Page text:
Review of after hours primary health care Report to the Minister for Health and Minister for Sport

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Review of after hours primary health care

Report to the Minister for Health and Minister for Sport

Professor Claire Jackson

MBBS MD MPH CertHEcon GradCert Management

FRACGP FAICD

31 October 2014

Table of Contents


1Introduction 13

2Terms of Reference 13

2.1Methods to address the Terms of Reference 14

3Background information 15

3.1Review of Medicare Locals 15

3.2National Context 15

3.3Existing after hours infrastructure and services 17

3.4International Context 20

3.5National after hours service delivery environment 24

3.5.1Practice Incentives Programme 24

3.5.2Accreditation 25

3.5.3Medical Deputising Service accreditation 26

3.6Commonwealth investment in after hours primary health care 26

3.6.1Medicare Benefits Schedule 26

3.6.2Medicare Locals 29

3.6.3 Healthdirect Australia and the After Hours GP Helpline 33

4Key Themes 36

4.1Infrastructure 38

4.1.1Medicare Locals involvement in after hours 38

4.1.2After hours versus extended hours – the role of Medical Deputising Services 38

4.1.3Improving the effective use of existing services and infrastructure 38

4.2Consumer expectations and needs 39

4.2.1Understanding needs and developing local solutions 39

4.2.2Informing consumers 40

4.3The central role of General Practitioners and general practice in delivering after hours services 43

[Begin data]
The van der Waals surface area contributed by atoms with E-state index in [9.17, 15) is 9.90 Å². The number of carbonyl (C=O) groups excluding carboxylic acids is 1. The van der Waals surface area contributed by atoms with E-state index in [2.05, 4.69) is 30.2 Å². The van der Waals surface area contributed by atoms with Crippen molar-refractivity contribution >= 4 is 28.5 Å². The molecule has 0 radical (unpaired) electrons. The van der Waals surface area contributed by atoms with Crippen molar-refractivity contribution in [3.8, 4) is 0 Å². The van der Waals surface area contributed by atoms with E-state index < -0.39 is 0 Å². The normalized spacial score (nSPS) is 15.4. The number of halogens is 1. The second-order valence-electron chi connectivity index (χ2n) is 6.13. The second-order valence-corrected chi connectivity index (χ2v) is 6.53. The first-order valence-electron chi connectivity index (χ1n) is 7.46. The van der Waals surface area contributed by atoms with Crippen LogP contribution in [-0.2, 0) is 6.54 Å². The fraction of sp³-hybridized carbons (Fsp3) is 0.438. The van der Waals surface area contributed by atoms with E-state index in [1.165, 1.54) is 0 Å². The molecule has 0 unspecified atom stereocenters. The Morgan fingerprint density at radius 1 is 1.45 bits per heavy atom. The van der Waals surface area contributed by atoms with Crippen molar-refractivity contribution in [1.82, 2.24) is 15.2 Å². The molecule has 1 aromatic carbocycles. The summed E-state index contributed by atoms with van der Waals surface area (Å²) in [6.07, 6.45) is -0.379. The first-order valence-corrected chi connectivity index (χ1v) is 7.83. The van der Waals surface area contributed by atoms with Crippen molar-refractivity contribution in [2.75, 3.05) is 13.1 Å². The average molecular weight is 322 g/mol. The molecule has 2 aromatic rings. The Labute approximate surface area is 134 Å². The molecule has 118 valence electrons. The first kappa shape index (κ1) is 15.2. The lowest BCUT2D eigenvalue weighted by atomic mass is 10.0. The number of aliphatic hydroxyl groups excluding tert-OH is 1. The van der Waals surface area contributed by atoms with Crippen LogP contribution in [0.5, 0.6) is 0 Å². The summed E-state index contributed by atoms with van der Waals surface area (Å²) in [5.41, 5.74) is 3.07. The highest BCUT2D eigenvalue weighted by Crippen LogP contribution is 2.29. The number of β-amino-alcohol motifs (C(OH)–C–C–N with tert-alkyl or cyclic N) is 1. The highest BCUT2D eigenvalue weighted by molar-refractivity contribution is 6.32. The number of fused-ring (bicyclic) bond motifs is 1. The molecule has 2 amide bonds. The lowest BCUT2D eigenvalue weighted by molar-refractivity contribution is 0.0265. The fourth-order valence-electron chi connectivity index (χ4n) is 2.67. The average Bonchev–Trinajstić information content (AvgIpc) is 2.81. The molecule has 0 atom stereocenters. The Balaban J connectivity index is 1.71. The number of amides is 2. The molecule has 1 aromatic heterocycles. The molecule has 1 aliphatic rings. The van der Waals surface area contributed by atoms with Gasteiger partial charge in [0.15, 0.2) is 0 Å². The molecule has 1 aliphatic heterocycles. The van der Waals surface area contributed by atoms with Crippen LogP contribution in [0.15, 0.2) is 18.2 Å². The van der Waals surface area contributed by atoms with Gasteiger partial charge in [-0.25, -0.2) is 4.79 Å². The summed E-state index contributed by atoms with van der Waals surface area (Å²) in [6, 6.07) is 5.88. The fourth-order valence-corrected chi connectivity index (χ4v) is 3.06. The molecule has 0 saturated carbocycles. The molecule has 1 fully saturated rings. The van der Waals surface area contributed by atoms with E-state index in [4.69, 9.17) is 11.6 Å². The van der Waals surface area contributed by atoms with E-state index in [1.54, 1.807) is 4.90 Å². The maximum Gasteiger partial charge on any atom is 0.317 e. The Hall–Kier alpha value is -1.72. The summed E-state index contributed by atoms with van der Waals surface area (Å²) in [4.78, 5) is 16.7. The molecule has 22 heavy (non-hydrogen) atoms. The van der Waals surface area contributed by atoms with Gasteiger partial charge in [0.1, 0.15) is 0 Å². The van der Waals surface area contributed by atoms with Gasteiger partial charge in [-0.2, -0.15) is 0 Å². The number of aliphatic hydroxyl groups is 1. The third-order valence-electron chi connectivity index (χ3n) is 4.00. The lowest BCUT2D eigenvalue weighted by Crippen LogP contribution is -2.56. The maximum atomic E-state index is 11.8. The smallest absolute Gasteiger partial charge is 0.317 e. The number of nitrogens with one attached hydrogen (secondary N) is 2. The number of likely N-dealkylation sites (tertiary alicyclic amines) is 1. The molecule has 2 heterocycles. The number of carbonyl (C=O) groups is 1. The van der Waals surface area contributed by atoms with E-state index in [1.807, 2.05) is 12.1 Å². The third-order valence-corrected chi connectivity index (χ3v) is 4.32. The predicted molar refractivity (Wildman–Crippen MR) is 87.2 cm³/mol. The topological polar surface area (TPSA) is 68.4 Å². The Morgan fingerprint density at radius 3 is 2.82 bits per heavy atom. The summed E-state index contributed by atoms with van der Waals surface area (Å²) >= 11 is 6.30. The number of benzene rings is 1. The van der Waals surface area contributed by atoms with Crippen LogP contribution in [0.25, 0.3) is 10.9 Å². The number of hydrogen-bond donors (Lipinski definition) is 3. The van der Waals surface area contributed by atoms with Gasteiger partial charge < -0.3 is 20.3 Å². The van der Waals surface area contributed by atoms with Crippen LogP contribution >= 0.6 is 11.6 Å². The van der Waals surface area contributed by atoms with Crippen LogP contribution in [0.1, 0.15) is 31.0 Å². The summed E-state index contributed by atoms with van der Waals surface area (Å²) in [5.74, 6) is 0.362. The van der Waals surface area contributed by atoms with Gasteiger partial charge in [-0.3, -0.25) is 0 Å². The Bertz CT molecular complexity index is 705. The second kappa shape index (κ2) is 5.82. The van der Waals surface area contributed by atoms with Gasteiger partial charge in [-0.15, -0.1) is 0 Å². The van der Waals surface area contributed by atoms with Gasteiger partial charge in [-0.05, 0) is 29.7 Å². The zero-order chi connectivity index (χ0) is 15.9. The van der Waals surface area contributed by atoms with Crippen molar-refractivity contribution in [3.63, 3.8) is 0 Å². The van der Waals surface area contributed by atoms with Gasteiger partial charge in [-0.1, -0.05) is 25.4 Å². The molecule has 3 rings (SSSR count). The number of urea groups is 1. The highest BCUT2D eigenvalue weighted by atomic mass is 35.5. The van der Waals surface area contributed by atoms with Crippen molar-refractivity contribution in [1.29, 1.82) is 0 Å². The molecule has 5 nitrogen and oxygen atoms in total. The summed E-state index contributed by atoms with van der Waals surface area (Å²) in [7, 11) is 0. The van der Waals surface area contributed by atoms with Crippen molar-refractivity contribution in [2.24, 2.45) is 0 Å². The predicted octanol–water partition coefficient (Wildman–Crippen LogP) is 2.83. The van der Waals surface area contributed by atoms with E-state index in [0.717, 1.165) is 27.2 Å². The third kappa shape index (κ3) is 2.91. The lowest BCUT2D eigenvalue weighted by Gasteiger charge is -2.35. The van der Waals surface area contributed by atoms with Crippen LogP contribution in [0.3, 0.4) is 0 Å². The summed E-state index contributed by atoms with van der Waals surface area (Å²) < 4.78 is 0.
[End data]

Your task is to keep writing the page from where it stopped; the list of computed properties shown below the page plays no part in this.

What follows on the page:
4.3.1Recognition of the central role of GPs and general practice 43

4.3.2After hours versus extended hours 43

4.3.3Continuity of after hours patient care 43

4.4Delivery challenges in rural and remote regions 44

4.4.1Rural context has implications for after hours service delivery 44

4.4.2Workforce and recruitment 45

4.4.3Service delivery models 46

4.4.4Transport 46

4.4.5Inequity in some emergency department presentations 46

4.5The policy settings required to generate innovative solutions 46

4.5.1Guiding principles for after hours service delivery 48

4.5.2Informing consumers 50

4.6Appropriate and effective delivery strategies, taking into account current and available mechanisms 50

4.6.1Stakeholder Support for the PIP after hours incentive 51

4.6.2The Future – A hybrid model to incentivise and support after hours 52

4.6.3Improved utilisation of eHealth 53

4.6.4Streamlining processes to reduce red tape 53

4.7Appropriate mechanisms for information sharing and data collection 54

4.7.1The potential of eHealth in after hours 54

4.8Opportunities for improved engagement with the private sector 54

4.9Transition to new arrangements 55

4.9.1Support for a PIP – after hours incentive 55

4.9.2Local role for Primary Health Networks 55

4.9.3Timing issues 55

4.9.4Lessons for the Department of Health 55

4.10Other after hours considerations 56

4.10.1After hours GP helpline 56

4.10.2Residential Aged Care Facilities 57

4.10.3Medical Deputising Services 57

4.10.4Palliative care 58

5Conclusion and Recommendations 58

5.1Policy position for after hours primary health care 58